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Exploring the Effects of Bankruptcy on Borrowers

For some, bankruptcy may seem like the end of the world. However, according to a study from LendingTree, this may not be the case. LendingTree's findings show that, although costs to borrow go up following bankruptcy, it is not impossible to find loans and qualify for credit. Within just a few years following bankruptcy, borrowers may even be able to find “normal” rates again.

According to the report, around 43 percent of those who filed for bankruptcy have a credit score of 640 or higher within just a year of filing. LendingTree found that mortgage borrowers who have declared bankruptcy with a credit score of between 720 and 739 three years after bankruptcy were offered APRs similar to that of borrowers with no history of bankruptcy. LendingTree notes that this indicates bankruptcy history can be counteracted with strong credit scores.

Still, on average, a mortgage borrower who has declared bankruptcy may expect to pay $8,887 more on average than a borrower who hasn’t declared bankruptcy within the first three years after bankruptcy. After five years, that number drops to $6,032, but in general, lenders, especially Fannie Mae, do not typically give loans to borrowers who have declared bankruptcy.

With the exception of mortgage lenders like Fannie Mae, though, borrowers do not tend to have much trouble acquiring loans following bankruptcy. LendingTree’s research found that very few bankruptcy filers have a harder time than those who have not filed for bankruptcy.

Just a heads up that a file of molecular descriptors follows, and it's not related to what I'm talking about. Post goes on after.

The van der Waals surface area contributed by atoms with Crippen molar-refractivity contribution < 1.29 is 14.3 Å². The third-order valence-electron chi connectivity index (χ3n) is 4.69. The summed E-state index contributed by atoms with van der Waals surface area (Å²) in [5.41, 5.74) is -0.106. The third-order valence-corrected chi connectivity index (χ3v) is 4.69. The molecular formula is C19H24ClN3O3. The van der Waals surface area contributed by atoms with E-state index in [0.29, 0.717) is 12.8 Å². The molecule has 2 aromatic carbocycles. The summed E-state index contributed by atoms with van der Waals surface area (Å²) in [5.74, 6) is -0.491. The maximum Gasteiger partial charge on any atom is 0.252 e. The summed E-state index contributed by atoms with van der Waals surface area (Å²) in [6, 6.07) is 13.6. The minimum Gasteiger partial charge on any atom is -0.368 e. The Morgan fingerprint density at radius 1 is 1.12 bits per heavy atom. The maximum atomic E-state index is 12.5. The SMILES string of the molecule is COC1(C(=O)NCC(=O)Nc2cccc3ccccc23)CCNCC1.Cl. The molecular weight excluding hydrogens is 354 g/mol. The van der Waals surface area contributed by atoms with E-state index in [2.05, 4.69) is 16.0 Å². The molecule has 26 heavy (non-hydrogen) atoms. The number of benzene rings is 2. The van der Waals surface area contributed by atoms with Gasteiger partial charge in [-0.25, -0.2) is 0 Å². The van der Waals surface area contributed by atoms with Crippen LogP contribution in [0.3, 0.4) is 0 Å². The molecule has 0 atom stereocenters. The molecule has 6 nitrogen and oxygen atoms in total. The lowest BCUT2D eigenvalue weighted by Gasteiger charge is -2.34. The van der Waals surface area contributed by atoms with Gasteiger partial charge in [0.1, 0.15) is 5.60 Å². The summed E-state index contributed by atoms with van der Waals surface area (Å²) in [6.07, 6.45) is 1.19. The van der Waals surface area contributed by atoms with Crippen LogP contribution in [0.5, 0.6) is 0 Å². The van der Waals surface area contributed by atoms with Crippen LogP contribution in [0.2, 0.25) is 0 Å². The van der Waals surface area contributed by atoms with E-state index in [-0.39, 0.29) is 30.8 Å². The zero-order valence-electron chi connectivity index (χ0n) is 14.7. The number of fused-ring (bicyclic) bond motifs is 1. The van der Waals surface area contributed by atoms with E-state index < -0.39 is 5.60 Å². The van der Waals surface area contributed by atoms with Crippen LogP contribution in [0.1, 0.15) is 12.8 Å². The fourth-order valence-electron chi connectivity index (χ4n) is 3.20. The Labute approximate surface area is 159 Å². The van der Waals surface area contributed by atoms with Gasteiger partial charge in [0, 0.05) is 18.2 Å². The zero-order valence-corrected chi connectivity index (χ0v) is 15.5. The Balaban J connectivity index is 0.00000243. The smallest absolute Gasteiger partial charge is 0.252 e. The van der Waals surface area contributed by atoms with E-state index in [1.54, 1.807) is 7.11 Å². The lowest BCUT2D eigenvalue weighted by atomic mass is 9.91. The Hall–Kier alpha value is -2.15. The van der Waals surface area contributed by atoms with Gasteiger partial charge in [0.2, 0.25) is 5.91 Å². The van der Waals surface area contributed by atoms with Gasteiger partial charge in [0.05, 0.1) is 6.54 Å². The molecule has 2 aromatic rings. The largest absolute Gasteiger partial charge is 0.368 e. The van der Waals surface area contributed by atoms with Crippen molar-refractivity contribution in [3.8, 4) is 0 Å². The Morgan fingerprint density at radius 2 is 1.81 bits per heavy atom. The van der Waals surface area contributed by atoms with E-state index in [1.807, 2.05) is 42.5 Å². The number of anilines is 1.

"People may think that filing a bankruptcy would put you out of the loan market for seven to ten years, but this study shows that it is possible to rebuild your credit to a good credit quality," said Raj Patel, LendingTree's Director of Credit Restoration and Debt-Related Services and Products.

"The biggest challenge in rebuilding credit is for the consumer to stick to a disciplined approach by getting access to the credit but sticking to a plan for not overusing the credit,” Patel continued. “The key is to use it responsibly—keeping balances low and making payments on time, which are two of the biggest factors that impact your credit score."

About Author: Seth Welborn

Seth Welborn is a Reporter for DS News and MReport. A graduate of Harding University, he has covered numerous topics across the real estate and default servicing industries. Additionally, he has written B2B marketing copy for Dallas-based companies such as AT&T. An East Texas Native, he also works part-time as a photographer.
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